Britain, which was a competing ground for monarchies, would have chosen a path of inclusivity and prosperity at the time of the Industrial Revolution. The change occurred when a new kind of society based on principles of innovations and technologies had already emerged, and the obsolete feudal system had been banished. Although it is depicted that the turning point in the history of Britain was the mid-18th century, many factors and incidents in the past were responsible for the abrupt and massive transformation.
The first stone of change was placed in 1252 in the reign of King John. Barons, businessmen, and traders forced the King to sign the first charter of Human Rights of Europe “Magna Carta.” The agreement was made amid the long struggle between barons and the monarch. The King continually levied heavy taxes on people to collect money so the British Empire could strengthen its military. Resultantly, the merchants were disaffected by the aggressive decision of the King, hindering their profits. However, they succeeded in persuading the King with their influence. They affirmed as per the clause written in the charter that if the King transcends its limitation and levies taxes without barons’ consent, they would have the right to seize the castle and monarchy and throw out the King from authority. Moreover, the first time parliament in Britain was elected was in 1265; this was the first step toward political decentralization and the empowerment of the new players. Nevertheless, achieving liberation was not a piece of cake because King, esp. At that time, enjoyed the moral right to exercise his authority over people (thanks to the so-called Roman Empire model.)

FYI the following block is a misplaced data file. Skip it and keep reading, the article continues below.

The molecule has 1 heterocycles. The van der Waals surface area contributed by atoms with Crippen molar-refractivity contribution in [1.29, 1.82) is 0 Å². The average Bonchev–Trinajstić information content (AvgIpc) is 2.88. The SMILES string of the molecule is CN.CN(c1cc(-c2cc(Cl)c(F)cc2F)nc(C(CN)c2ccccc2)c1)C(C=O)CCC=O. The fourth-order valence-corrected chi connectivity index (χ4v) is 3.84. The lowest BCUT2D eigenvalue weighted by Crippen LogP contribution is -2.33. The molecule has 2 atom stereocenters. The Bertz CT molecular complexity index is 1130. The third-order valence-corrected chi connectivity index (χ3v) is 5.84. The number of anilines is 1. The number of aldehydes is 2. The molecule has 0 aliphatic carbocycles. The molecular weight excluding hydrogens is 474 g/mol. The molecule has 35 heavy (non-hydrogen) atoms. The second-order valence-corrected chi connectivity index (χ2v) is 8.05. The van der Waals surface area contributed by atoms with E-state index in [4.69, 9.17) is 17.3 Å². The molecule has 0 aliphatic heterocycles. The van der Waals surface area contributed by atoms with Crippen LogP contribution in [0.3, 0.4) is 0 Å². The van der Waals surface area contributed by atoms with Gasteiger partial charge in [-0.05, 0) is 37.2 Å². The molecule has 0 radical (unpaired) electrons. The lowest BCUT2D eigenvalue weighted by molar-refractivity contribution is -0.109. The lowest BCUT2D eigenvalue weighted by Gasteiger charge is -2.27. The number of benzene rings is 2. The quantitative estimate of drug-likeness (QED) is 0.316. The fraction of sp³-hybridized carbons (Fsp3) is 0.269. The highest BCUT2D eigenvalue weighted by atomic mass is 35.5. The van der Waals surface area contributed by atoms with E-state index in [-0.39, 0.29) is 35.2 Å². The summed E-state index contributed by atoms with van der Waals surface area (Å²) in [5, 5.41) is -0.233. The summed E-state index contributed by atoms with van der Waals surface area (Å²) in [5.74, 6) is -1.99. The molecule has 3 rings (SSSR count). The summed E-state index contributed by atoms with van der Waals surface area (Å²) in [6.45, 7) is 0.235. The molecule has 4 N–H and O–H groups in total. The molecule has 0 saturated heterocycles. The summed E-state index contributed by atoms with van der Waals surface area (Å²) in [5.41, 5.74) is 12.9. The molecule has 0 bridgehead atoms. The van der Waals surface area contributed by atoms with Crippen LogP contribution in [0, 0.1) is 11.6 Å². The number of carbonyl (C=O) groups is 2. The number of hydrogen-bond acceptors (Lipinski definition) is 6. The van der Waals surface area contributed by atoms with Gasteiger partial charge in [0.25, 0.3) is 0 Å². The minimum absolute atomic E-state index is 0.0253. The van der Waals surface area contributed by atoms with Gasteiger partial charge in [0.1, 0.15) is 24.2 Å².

As said earlier, the British throne swayed between the two contending families: the House of Lancaster and the House of York. In 1485, the House of Lancaster succeeded in snatching the throne of Britain after fighting a fierce war with the House of York. Thus, Henry Tudor, also known as Henry VII, becomes the new British emperor. However, the monarchy had not remained in the hand of the House of Lancaster for long, for Elizabeth I, the granddaughter of Tudor, died without any heir. Later, the Stuart dynasty took advantage and gained control of England, and James VI held the throne.
Because of his absolutist nature, King James I wanted autocratic rule in England and was in serious conflict with the Parliament. Despite the anger unleashing in the people, he was able to exercise his authority without much restraint. After the death of James I, King Charles I ascended to the throne, and finally, the last emperor of the Stuart Dynasty in England was James II, who took control in 1985 but could retain the throne for only three years.
At the time, when James II became the King and had monarchy in hands, the discontent had already grown massively among parliamentarians. This was because of the King’s involvement in almost all affairs. James II was granting the monopolies to only a few near ones. For example, his brother Charles II enjoyed exclusive trade rights without fearing competition. Clearly, the Parliament had been turned against the King and all royal elites. The stage was already set up for upheaval, and thus the Glorious Revolution in 1688 occurred. The Parliament supported James II’s protestant daughter “Mary” and her Dutch husband “Williams,” and thus, a bloodless battle changed the fortune of England forever.